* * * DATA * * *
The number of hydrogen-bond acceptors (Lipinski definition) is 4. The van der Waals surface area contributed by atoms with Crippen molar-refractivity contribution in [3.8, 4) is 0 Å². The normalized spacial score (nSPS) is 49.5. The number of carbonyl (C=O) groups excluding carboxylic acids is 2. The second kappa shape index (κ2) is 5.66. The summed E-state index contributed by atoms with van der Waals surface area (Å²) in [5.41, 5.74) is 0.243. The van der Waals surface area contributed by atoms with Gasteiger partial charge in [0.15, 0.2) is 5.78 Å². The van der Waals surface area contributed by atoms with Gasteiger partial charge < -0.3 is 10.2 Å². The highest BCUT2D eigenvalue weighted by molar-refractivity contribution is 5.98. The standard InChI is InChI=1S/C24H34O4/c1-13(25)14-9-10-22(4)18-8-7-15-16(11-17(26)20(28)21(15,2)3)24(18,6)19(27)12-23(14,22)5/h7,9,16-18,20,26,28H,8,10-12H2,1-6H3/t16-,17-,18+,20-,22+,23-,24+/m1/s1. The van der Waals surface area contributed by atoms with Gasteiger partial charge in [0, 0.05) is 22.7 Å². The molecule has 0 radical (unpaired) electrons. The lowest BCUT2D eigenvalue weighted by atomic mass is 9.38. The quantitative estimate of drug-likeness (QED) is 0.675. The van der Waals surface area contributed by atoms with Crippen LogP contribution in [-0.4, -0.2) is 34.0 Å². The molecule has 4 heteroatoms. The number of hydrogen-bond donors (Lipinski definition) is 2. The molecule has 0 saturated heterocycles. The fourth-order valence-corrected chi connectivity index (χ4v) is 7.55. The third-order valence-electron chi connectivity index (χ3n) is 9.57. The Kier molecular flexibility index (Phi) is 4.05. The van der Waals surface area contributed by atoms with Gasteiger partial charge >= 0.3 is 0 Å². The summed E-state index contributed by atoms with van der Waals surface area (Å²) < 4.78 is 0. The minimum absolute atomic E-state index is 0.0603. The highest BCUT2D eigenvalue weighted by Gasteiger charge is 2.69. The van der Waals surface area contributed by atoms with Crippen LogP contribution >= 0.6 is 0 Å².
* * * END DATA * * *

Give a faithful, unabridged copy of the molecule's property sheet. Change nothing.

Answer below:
The number of hydrogen-bond acceptors (Lipinski definition) is 4. The van der Waals surface area contributed by atoms with Crippen molar-refractivity contribution in [3.8, 4) is 0 Å². The normalized spacial score (nSPS) is 49.5. The number of carbonyl (C=O) groups excluding carboxylic acids is 2. The second kappa shape index (κ2) is 5.66. The summed E-state index contributed by atoms with van der Waals surface area (Å²) in [5.41, 5.74) is 0.243. The van der Waals surface area contributed by atoms with Gasteiger partial charge in [0.15, 0.2) is 5.78 Å². The van der Waals surface area contributed by atoms with Gasteiger partial charge < -0.3 is 10.2 Å². The highest BCUT2D eigenvalue weighted by molar-refractivity contribution is 5.98. The standard InChI is InChI=1S/C24H34O4/c1-13(25)14-9-10-22(4)18-8-7-15-16(11-17(26)20(28)21(15,2)3)24(18,6)19(27)12-23(14,22)5/h7,9,16-18,20,26,28H,8,10-12H2,1-6H3/t16-,17-,18+,20-,22+,23-,24+/m1/s1. The van der Waals surface area contributed by atoms with Gasteiger partial charge in [0, 0.05) is 22.7 Å². The molecule has 0 radical (unpaired) electrons. The lowest BCUT2D eigenvalue weighted by atomic mass is 9.38. The quantitative estimate of drug-likeness (QED) is 0.675. The van der Waals surface area contributed by atoms with Crippen LogP contribution in [-0.4, -0.2) is 34.0 Å². The molecule has 4 heteroatoms. The number of hydrogen-bond donors (Lipinski definition) is 2. The molecule has 0 saturated heterocycles. The fourth-order valence-corrected chi connectivity index (χ4v) is 7.55. The third-order valence-electron chi connectivity index (χ3n) is 9.57. The Kier molecular flexibility index (Phi) is 4.05. The van der Waals surface area contributed by atoms with Gasteiger partial charge >= 0.3 is 0 Å². The summed E-state index contributed by atoms with van der Waals surface area (Å²) < 4.78 is 0. The minimum absolute atomic E-state index is 0.0603. The highest BCUT2D eigenvalue weighted by Gasteiger charge is 2.69. The van der Waals surface area contributed by atoms with Crippen LogP contribution >= 0.6 is 0 Å².